Wednesday, November 17, 2010

Sowing Renee's Scatter Gardens

- by Lindsay Del Carlo, Trial Garden Manager
Here in our trial garden in central California, the fall rains have begun. Our climate (UDSA zone 8) is mild and, although we have had hard frost, the ground does not freeze in the winter.  Many flowers that had gone to seed from last season have now started to germinate once again. This is a good indication that it is a great time to sow spring blooming flowers, as the acidity of the rain water helps the seeds to germinate. The plants will grow through the winter and burst into bloom in the spring. It is a great time to sow a canister of Renee’s Scatter Garden seeds.  NOTE: In cold winter climate areas, you can sow seeds in early spring as soon as the soil can be worked.

We have prepared our planting bed. The soil was first weeded and then turned with a digging fork. All of the big clumps were broken up, and the soil raked flat.
 
 Before opening the canister, shake it thoroughly to evenly mix the seeds with the rice hulls. Then open up the can, peel back the aluminum seal, and pour some of the mixture into your hand and start to scatter it.

Make sure to shake out the seed mixture thinly and evenly. Scatter the seeds giving them enough space so that they do not germinate in crowded clumps. This will only stunt the growth of the plants. The rice hulls are easy to see and a good indicator of how far apart the seed has been sown.
 
 

After scattering the seed mixture, use a rigid rake to work the seeds down into the soil to a depth of 1/4 inch. Then, water the seeds in thoroughly and evenly with a fine mist sprayer. Keep the seeds evenly moist while they are germinating.


Next spring, you will enjoy a lovely carpet of colorful flowers.
Annual Wildflowers
 

Endles Bouquet Cut Flowers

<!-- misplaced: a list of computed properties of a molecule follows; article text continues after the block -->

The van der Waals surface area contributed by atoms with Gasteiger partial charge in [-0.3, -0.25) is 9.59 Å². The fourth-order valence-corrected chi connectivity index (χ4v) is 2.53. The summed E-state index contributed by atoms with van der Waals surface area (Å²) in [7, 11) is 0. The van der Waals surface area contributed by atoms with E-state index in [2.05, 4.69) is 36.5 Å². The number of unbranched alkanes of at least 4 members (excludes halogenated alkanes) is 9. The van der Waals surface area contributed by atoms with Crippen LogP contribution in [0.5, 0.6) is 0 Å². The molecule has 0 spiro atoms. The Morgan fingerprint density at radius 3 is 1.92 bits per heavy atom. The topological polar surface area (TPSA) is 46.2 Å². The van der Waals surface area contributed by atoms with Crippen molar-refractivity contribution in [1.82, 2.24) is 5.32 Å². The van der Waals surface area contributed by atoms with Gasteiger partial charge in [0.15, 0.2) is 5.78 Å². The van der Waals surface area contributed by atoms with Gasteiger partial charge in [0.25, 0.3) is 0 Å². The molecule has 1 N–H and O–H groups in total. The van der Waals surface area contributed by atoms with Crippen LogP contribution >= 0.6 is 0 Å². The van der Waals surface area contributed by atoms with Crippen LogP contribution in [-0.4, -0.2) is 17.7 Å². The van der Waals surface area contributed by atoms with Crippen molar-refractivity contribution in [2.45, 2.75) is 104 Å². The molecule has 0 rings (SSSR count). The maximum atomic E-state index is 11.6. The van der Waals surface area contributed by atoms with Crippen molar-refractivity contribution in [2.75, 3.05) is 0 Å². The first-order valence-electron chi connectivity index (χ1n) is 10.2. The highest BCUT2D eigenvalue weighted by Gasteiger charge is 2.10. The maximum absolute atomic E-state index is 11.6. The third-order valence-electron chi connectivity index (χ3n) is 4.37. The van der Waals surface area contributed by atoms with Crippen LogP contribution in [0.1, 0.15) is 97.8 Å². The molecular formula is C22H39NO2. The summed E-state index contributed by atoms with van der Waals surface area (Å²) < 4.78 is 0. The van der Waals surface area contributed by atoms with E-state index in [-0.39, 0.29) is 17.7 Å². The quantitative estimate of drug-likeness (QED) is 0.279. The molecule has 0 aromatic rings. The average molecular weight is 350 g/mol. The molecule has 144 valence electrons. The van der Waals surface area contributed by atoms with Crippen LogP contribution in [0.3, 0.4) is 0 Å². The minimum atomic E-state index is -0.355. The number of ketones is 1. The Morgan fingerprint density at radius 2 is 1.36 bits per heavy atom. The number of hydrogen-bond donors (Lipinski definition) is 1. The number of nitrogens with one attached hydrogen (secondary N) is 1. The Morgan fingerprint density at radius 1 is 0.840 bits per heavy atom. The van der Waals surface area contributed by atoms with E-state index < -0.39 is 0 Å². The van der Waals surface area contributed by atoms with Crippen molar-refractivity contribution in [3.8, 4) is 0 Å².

Pollinator Flowers
California Orange Poppies
 
Cover Crop Blend





 




9 comments:

wileyfoxmulder said...

Can I try this now in Oregon? Will they still come up for me, just later on?

Renee Shepherd said...

Sure! As long as the ground is workable they should spring right up.

Nikki C said...

Hello!
I love both these mixes! Can you tell me how high they will grow and if they will bloom this season if I plant now? I live in zone 6 NY. Thanks!

Renee Shepherd said...

Hi Nikki,
These are annual flowers, so they will indeed bloom for you this season. Heights range from about 18-24" and can vary depending on your soil and water. Just follow the "cold winter" directions and enjoy.

Jean Fain said...

Would these mixes be good for using in seed bombs. I would like to drop them when we actually start getting rain next year in San Diego.

Renee Shepherd said...

Hi Jean,
They would probably not work well for seed bombs as they are mixed with organic rice hulls to help them spread.

Blake said...

Do these wildflowers need full sunlight or can they be planted in shade?

Blake said...

Do these wildflowers require full sunlight or can they be planted in shade? And, what time of year is best to plant them?

Sue Shecket said...

In mild winter climates, they can be sown in fall or early spring. Other areas, early spring is ideal. Full sun is recommended for best results.

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